It’s not uncommon for people within the records management profession to be undervalued. The fact is, most people think little of it but a new politically correct term for a filing clerk. As someone who’s been involved in the profession since 1990, the truth is a little more complex.
Though it can involve circulating files, the emphasis is very much more on setting up procedures so that people can manage their own records easily, minimise their risk, and reduce their costs.
Currently most people manage their records in a rather haphazard manner, finding folders for documents as they come in, or putting them into separate folder according to format. For instance, all images about Breakneck Bicycle Couriers might go into one ‘image’ folder, or a sub-folder beneath it. All emails might go into a similar, but separate folder structure in the email application, and other miscellaneous formats – such as .pdf’s, word processing documents and spreadsheets about Breakneck Bicycle Couriers – into another separate folder structure.
The problem here is that when we’re working on a particular activity, we find that information relating to it is spread out through our folder structure and takes an age to find. Rather than having all the relevant files in one folder, we’re constantly flicking from one folder to another to bring up the relevant document. For instance, the couriers logo might be buried away in a Word file, but we only manage to find it after going through all the images and email attachments in their respective folders. It’s a laborious and costly task that could have easily been solved had we applied records management techniques.
Courts take a very poor view of companies that are unable to supply documents with sufficient haste and some have been fined millions for the inefficient management of records. Don’t let it be you!
Another problem that rears its head if we don’t have an appropriate records management structure is that of security. If we’re working in a shared folder structure, we have to assign access privileges to each folder. This can get very complicated if documents relating to the same activity, only able to be seen by Mr Chainguard for example, are spread across multiple shared folders.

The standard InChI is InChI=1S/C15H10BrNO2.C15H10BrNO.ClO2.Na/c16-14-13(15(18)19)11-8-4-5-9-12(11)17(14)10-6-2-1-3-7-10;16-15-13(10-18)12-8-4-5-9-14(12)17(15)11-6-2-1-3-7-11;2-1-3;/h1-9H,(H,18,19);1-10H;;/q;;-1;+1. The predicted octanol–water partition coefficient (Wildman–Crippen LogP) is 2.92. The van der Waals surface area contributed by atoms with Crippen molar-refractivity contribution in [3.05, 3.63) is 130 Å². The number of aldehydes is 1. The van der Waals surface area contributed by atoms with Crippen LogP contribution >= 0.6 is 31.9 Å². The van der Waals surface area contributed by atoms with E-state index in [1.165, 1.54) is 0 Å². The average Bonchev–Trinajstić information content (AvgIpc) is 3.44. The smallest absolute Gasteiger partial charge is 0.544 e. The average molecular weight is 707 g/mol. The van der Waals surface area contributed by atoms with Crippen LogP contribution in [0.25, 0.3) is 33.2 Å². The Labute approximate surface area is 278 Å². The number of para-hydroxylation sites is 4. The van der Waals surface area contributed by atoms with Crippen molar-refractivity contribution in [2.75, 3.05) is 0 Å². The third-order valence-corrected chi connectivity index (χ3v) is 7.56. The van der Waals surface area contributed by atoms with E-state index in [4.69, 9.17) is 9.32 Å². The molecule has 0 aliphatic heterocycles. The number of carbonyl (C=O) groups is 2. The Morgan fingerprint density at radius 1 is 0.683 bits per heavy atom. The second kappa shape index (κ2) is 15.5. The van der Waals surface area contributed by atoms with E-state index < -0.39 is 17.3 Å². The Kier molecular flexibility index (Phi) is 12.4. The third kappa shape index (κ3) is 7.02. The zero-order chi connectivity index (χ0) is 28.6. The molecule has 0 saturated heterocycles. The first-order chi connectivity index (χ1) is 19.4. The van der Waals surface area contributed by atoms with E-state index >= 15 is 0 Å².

Business critical information is valuable and providing it to people through inappropriate security can be disastrous for a company’s reputation and you could wind up getting sued for supplying another company with trade secrets. Fines in this area can be stupefying, so ensuring security is entrenched and simply applied is a must.
Finally, management of the disposition of documents can get rather unwieldy if they are separated by format, or date, or subject or what have you. If our ties to Breakneck Bicycle Couriers get broken we’ll want to delete all the documents relating to maintaining our business with them perhaps three years later. If all the documents relating to this activity are spread out into various folders by date, or format, we’ll find ourselves in a bit of a pickle. People will just tend to leave the information there.
This can be a liability for many companies. Holding personal data for longer than the purpose for which it was created is considered unethical and is actually illegal in many western countries. Holding obsolete information that is nevertheless relevant in a court case can similarly wind up being damaging. For instance, if Breakneck Bicycle Couriers were to gain an order to access your files, and within them was out of date, but proof enough, evidence of a misdemeanour on your part then you would be forced to the penalties imposed by the court. If however it was disposed of according to a reasoned records management disposition policy based on that activity, the court would welcome that.
Solving this, and many other information dilemmas can be easily solved with the application of some basic records management solutions.